Published April 4, 2018
We’re only one week away from our the UB Affordable Housing Initiative Symposium. The School of Architecture and Planning is convening leading scholars and practitioners across the planning, architecture and real estate development professions to explore current conditions and future trends in housing policy, design and finance, and to consider new models for high-quality, affordable housing. The symposium kicks off a new program at the school to design and build affordable housing prototypes for Buffalo and cities like it across the U.S.
Here's a quick look at some of our featured guests.
Guiding a conversation on affordable housing public policy, Jolie Milstein is the president and CEO of the New York State Association for Affordable Housing (NYSAFAH). Prior to her time at NYSAFAH, Ms. Milstein was the in-house developer at Praxis Housing. She has also served as the Executive Director of the Ulster County Development Corporation, the Senior Director for Economic Development at the New York City Partnership, Business Manager for Paperhouse productions, and Commercial and Residential Mortgage Investment Banker at First Boston Corporation. Her experience in business management, finance, and economic development will allow her to deliver a comprehensive perspective on the future of affordable housing.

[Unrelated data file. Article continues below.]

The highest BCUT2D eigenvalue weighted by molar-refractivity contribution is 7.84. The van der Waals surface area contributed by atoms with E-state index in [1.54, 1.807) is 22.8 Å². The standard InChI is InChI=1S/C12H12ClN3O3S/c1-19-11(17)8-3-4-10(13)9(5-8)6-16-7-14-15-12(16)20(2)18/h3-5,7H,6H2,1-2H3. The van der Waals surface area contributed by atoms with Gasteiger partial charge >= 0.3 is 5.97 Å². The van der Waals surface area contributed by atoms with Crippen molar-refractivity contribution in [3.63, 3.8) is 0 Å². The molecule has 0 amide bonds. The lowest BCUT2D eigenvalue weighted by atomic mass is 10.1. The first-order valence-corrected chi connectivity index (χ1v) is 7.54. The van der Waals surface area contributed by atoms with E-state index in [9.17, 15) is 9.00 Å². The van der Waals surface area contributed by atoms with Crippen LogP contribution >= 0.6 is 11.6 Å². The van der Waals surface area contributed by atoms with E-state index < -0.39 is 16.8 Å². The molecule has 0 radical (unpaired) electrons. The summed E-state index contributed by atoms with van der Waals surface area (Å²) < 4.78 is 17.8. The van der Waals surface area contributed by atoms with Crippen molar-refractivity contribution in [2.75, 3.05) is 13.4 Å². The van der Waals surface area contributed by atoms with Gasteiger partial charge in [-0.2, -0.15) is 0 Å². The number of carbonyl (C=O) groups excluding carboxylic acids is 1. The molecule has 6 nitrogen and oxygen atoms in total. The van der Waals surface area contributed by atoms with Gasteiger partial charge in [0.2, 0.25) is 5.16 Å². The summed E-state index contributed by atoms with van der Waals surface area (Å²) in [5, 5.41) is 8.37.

Participating in our panel on real estate finance in affordable housing, Larry Curtis, of Winn Development, has uniquely blended his design background into his practice as a developer. Mr. Curtis’ primary focus has been on the creation of affordable housing and historic rehabilitation developments. In a Boston Globe article, Curtis stated, “Most people enter the development field with a finance or marketing background. Very few enter from a design or construction background. In the early part of my career, I would run away from the fact that I was an architect. In the early and mid-’80s, it was more of a professional liability. You were not looked at as a serious developer or financier; you were too much of a dreamer. But in recent years, design sensibility has become a big focus. I think [my architecture training] differentiates me as a developer because it provides me with the notion that good design pays, that sensible, good design is value creation.
Joining our panel on affordable housing design and construction is Rusty Smith, who will be speaking from his experience leading Auburn University's Rural Studio, a unique design/build studio that gives architecture students a hands-on educational experience while assisting the underserved communities of Alabama’s rural Black Belt delta. The students work in partnership with their neighbors in the local community to define solutions, fundraise, design and ultimately build remarkable projects. Over the past decade Rural Studio has expanded the scope and complexity of its projects to include the design and construction of community-oriented infrastructure, the development of more broadly attainable small home affordability solutions, and a comprehensive approach to addressing insecurity issues relative to income, energy, food, health, and education resources. Altogether the Studio continually questions what should be built, rather than simply what can be built.